Aguabella worked regularly with Peggy Lee during 1963-70 and Frank Sinatra (1970), playing with the Latin rock group Malo (1971-74). Otherwise he has worked with virtually everyone at one time or another. His list of credits include trumpeter Don Ellis, tenor-saxophonist Joe Henderson, the Jazz Crusaders, Emil Richards, trumpeter Al Hirt, Rosemary Clooney, Tito Rodriguez, Tito Puente (recording El Rey), Eddie Palmieri (1989’s Sueno), Carlos Santana, Cal Tjader, Machito, Cachao, and vibraphonist Bobby Hutcherson, among many others. Based in California since 1987 and leading three albums for Cubop in the late 1990’s (Hitting Hard, Agua de Cuba and H2O), the veteran percussionist is portrayed in the Les Blank film Sworn to the Drum: A Tribute to Francisco Aguabella.

Agua de Cuba / 1999 / Cubop 0018

The percussion work is so dense, complex and exciting on the opening, “Dajomy Blue,” that listeners could be excused for thinking that the rest of this CD (just Francisco Aguabella’s fourth as a leader) would be anticlimactic. However, the solos of the trumpeter Ramon Flores, trombonist Isaac Smith, and Charles Owen on tenor and flute (even if his spots on tenor are sometimes over the top) keep the momentum flowing. A strangely unidentified pianist is also a major asset. Aguabella, whose conga playing is joined in the rhythm section by Humberto Hernandez on timbales and Josey de Leon on bongos (drummer-timbale player Tiki Pasillas is sometimes in Hernandez’s place) plus an unlisted bassist, is heard throughout in peak form. The repertoire, which includes Watermelon Man, Manteca, Milestones and Aguabella’s Salsa Latina among the highlights, is particularly strong. Highly recommended.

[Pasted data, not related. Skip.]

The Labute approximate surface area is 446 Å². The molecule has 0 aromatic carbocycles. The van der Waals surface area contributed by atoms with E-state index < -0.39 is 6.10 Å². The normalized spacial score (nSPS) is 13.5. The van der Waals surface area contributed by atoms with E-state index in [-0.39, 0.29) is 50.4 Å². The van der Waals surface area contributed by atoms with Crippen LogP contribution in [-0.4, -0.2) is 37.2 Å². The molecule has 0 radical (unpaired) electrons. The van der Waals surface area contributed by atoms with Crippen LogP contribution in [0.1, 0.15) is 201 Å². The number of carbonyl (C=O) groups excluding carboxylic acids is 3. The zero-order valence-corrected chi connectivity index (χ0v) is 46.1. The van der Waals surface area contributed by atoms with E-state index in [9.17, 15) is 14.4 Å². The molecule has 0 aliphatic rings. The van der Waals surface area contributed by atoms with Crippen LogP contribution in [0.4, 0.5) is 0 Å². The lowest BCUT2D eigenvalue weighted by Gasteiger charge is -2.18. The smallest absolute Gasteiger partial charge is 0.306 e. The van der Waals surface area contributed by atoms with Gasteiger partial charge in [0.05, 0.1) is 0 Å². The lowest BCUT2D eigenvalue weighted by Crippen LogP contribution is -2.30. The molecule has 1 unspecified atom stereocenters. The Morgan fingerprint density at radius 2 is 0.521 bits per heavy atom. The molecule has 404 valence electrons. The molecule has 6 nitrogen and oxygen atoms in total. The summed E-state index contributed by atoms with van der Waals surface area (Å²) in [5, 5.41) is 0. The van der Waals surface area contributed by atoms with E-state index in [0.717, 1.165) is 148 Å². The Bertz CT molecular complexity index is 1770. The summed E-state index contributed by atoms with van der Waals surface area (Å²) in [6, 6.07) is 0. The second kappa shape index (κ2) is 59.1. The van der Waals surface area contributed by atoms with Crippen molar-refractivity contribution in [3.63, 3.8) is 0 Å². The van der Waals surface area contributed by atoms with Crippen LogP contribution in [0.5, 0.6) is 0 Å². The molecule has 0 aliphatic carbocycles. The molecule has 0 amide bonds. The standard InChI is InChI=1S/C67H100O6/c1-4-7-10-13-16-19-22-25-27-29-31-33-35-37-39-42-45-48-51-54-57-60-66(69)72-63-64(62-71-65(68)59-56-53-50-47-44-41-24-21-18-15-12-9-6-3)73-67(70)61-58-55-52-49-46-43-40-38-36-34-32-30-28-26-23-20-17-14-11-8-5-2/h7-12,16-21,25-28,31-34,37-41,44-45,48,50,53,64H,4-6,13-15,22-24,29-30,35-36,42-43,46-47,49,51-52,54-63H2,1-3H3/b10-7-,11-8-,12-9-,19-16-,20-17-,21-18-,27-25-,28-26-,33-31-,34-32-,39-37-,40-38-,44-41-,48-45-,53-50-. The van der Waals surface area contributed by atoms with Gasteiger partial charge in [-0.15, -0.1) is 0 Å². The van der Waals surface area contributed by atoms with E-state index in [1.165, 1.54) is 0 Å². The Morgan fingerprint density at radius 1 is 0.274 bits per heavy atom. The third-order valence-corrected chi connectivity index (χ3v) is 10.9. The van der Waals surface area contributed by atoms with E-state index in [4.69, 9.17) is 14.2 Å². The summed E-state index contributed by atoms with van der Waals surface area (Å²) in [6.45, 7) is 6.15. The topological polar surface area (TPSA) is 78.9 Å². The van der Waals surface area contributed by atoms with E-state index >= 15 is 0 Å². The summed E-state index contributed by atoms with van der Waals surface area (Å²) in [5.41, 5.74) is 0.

[end of extracts]

Other reviews:

Allaboutjazz.com by Kyle Simpler (2004)

Considering the rising popularity of latin music, it seems only natural that someone would come out with a guide to Afro-Cuban Jazz ideal territory for Miller-Freemans Third Ear series. Third Ear offers music listeners an in-depth look into genres that might not receive full coverage in more general guides. Scott Yanows Afro-Cuban Jazz is the latest addition to this catalog, which also includes books on Bebop, Swing, Alternative Rock, and Celtic Music.